When thinking about whom you tell and what you tell them, it is important to think about the motivation of the person asking. Is this a close friend with genuine concern? Is this person a snoopy neighbor or colleague? Is this person really a friend? 

I’ve given all sorts of responses and some have been more tactful than others. I remember one male acquaintance kept asking for more details. Finally, I said to him, “If I tell you any more details, I’m certain you’ll blush!” He never asked me another question again. For a while I was telling people that I have a back injury with some muscle and nerve trauma. But, that explanation was met with numerous recommendations about back cures, which became tiresome. 

Now, I am more relaxed about the whole thing. If someone asks me, I give a brief and vague response. This usually happens when I am in a public place and some chivalrous man will offer me his seat. Really, they still do that! I politely reject the offer, and if they persist, I say, “Thanks, I’m more comfortable standing, I have an injury”. 

My PT gave me some incredible advice. I asked her how to respond to inquiries regarding my sudden need to stand up all the time and all the other life-style changes that accompany the spectrum of PFD. She said that I might ask, “What is it that you’d like to know?”  I love that response. It allows for a gentle pause, and time for the other person to respectfully reframe their question, or change the subject. 

I don’t think there are any easy ways to communicate what PFD truly is to others in our everyday lives. Even our doctors and PT’s have trouble at times. What I think is most important, is that as we work towards healing, we do our best to surround ourselves with a caring support system. I have shed many tears in my horse’s fur on a quiet night in the barn. And ya know, he never asked “Why?”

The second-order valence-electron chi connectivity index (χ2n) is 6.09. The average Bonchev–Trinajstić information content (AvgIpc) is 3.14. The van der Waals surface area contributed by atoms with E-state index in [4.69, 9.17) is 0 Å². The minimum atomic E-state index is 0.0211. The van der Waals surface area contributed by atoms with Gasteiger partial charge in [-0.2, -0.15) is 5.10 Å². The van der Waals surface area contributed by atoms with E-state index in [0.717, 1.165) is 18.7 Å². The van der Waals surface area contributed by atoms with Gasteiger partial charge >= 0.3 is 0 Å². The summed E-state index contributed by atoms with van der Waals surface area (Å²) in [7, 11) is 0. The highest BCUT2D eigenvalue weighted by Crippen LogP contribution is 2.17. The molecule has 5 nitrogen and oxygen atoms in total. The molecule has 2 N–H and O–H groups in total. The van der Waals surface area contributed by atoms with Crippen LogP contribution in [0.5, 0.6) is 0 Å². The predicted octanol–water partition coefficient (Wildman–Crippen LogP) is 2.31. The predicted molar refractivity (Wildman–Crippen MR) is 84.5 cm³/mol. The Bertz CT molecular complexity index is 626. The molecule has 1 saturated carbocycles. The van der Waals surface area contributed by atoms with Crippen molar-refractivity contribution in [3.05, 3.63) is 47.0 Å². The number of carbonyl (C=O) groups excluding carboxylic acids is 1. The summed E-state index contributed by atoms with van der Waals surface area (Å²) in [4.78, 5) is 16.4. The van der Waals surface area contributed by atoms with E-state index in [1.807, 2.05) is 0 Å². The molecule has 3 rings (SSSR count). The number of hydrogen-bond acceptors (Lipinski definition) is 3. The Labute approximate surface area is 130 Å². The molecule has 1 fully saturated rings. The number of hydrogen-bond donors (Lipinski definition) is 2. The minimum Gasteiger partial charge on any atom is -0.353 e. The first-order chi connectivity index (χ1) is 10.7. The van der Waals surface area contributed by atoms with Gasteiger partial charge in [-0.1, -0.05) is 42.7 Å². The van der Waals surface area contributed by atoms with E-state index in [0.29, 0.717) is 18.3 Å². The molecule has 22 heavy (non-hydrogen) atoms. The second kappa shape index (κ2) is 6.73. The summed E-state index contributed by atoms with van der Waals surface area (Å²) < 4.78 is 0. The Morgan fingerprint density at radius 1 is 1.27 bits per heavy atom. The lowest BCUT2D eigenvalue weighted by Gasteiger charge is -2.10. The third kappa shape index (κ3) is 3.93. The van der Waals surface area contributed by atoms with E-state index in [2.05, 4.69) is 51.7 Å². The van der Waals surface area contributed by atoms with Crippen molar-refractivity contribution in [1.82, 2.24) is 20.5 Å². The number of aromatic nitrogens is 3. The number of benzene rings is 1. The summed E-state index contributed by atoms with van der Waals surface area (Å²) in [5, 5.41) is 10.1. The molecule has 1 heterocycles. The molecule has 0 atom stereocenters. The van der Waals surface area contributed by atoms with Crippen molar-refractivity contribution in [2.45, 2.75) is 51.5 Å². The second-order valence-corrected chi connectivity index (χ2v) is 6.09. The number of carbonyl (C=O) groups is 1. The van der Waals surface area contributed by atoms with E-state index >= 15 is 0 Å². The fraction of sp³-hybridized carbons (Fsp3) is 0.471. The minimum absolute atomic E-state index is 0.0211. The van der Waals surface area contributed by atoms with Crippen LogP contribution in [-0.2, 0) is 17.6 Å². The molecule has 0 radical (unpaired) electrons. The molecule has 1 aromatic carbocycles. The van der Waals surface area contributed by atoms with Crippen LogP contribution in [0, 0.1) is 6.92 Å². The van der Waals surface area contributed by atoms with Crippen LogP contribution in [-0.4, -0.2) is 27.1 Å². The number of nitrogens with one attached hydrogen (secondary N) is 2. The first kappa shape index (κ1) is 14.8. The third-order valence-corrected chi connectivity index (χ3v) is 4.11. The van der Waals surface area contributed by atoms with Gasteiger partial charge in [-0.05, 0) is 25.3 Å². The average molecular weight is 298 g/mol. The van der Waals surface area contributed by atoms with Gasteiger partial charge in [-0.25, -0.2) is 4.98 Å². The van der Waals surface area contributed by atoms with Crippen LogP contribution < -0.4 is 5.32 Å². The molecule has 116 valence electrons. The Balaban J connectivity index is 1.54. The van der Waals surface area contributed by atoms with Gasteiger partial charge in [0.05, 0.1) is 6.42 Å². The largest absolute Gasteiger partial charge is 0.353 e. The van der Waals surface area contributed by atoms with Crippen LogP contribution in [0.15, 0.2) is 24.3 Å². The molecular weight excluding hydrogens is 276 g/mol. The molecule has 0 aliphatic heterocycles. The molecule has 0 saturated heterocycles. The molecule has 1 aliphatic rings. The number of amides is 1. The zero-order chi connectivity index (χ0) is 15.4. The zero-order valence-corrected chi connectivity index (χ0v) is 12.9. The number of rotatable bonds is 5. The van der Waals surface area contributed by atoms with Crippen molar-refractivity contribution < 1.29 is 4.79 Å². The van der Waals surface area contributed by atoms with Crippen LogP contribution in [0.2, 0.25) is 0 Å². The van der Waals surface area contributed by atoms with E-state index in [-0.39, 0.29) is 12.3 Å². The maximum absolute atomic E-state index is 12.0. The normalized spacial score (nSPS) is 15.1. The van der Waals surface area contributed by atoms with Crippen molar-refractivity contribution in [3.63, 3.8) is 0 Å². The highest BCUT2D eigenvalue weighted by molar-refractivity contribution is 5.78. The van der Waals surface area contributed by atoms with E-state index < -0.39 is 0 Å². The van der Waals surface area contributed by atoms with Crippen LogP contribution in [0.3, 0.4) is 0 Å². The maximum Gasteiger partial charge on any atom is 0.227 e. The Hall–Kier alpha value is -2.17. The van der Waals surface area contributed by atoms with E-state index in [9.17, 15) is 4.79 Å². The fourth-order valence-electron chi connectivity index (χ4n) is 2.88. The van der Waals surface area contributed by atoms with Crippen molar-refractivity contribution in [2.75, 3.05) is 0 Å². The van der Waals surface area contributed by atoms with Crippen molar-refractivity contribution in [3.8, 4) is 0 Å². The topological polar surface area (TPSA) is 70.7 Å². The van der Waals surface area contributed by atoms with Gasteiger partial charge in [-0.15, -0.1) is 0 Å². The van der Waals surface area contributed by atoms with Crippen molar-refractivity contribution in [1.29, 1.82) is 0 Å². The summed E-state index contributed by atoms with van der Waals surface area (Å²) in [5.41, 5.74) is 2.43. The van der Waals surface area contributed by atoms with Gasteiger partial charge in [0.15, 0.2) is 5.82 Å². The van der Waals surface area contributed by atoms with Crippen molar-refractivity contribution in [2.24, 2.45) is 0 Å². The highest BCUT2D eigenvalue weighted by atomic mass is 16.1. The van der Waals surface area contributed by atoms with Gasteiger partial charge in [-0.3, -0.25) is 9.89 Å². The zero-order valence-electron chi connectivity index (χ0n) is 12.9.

Saturday, June 6, 2015

Thanks for Stopping By

It's been a few years since I have written about my chronic pelvic pain.  Life has been very good and my pain is well managed these days.  If you are visiting to get some information and read about my experience when my pain was at it's worst, please look at the archives and visit my earlier posts. You'll find many stories about my journey as well as resources.  In the near future, I may re-post some of the "best of" that might be of interest and help.

I wish you healing, recovered health, and peace.


Thursday, February 16, 2012

Post-Partum Training for you and your Vagina

I saw this post on the Facebook page of my physical therapist. It was first released on Slate Magazine.  The article is very general, but the idea of getting your pelvic floor into shape pre-pregnancy and post-pregnancy make so much sense. Many athletic trainers attempt to train women to strengthen the pelvic floor through kegels, which can create a very unhappy and painful vagina. So, my bias would be to find a PT who works exclusively with woman and pelvic health.  Keep that pelvis, happy!